A good rule of thumb is to “use the smells when they would naturally occur in the wild.” You can fudge with that rule a bit when it comes to estrus urine. Sometimes nothing can work better than smelling like the first doe to come into heat, or later, the aroma of the last doe yet to be bred.

            When we say “food lure,” we’re not talking about baiting, rather, smells such as essence of apple, acorn scent, etc. These are smells from things deer like to eat.

            Curiosity lures are smells that are pleasing to a whitetail. They will usually come to investigate these smells in an inquisitive way. They can be plant derivatives, food extracts or possibly synthetic smells.



            You may have made the scent trail technically correct, but when you hung the drag on the branch you touched it with your bare, sweaty hand. Your mock scrape may have been perfect except for the fact you stepped in it with the same leather boots you wore inside for breakfast that morning. You must make your setup seem as natural as possible. This is the area where most mistakes are made. You must keep “scent transfer” to an absolute minimum. If the great smell of the lure is there, but there’s also the smell of “danger,” you’ve goofed. Their instinct for survival outweighs all else.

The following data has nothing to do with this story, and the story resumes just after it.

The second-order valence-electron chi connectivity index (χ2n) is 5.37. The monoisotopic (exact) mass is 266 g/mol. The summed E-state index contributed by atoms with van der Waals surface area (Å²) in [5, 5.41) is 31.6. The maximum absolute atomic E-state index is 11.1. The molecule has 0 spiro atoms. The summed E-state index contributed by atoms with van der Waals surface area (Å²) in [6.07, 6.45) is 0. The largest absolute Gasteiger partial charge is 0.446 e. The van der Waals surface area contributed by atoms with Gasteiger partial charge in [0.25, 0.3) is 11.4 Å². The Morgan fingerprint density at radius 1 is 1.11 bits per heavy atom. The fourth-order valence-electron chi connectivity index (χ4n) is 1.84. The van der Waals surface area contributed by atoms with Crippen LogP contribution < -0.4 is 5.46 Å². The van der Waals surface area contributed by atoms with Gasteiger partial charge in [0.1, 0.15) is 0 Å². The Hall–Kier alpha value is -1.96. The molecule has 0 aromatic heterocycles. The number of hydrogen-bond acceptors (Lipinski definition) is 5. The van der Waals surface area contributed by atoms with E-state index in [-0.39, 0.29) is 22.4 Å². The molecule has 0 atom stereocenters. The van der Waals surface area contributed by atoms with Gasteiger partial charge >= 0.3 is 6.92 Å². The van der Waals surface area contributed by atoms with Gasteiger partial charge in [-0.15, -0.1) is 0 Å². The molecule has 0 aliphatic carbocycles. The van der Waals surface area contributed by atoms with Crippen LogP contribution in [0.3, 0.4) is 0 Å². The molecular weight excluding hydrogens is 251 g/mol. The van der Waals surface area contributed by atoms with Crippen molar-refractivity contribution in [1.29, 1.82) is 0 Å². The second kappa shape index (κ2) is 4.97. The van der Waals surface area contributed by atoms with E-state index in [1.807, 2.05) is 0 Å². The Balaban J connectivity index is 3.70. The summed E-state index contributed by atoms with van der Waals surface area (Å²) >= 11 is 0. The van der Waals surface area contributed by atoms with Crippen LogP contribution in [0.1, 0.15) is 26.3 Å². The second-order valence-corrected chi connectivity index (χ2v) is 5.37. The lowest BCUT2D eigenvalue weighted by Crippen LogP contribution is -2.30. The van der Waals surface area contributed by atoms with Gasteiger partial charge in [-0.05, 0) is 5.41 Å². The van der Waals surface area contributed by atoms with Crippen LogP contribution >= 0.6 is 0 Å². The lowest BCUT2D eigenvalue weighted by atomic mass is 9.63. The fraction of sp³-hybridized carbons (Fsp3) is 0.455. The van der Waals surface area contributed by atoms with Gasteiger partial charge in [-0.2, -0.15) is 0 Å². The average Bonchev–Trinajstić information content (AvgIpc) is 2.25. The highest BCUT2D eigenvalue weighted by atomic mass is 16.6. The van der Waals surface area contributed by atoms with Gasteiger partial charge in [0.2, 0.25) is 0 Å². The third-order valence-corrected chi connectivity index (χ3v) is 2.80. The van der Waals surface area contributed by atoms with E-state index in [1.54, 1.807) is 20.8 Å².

Reducing scent transfer begins with a stringent system of scent elimination. Having no foreign odors around, especially danger smells, will boost your odds significantly.



            Possibly as important as using the correct scent at the right time is knowing how to get the smell to the whitetail’s nose. We have drags, boot pads, scent drippers, various wicks and other scent dispensers. Think about the scenario that you’re trying to sell to the deer and then which application would be best.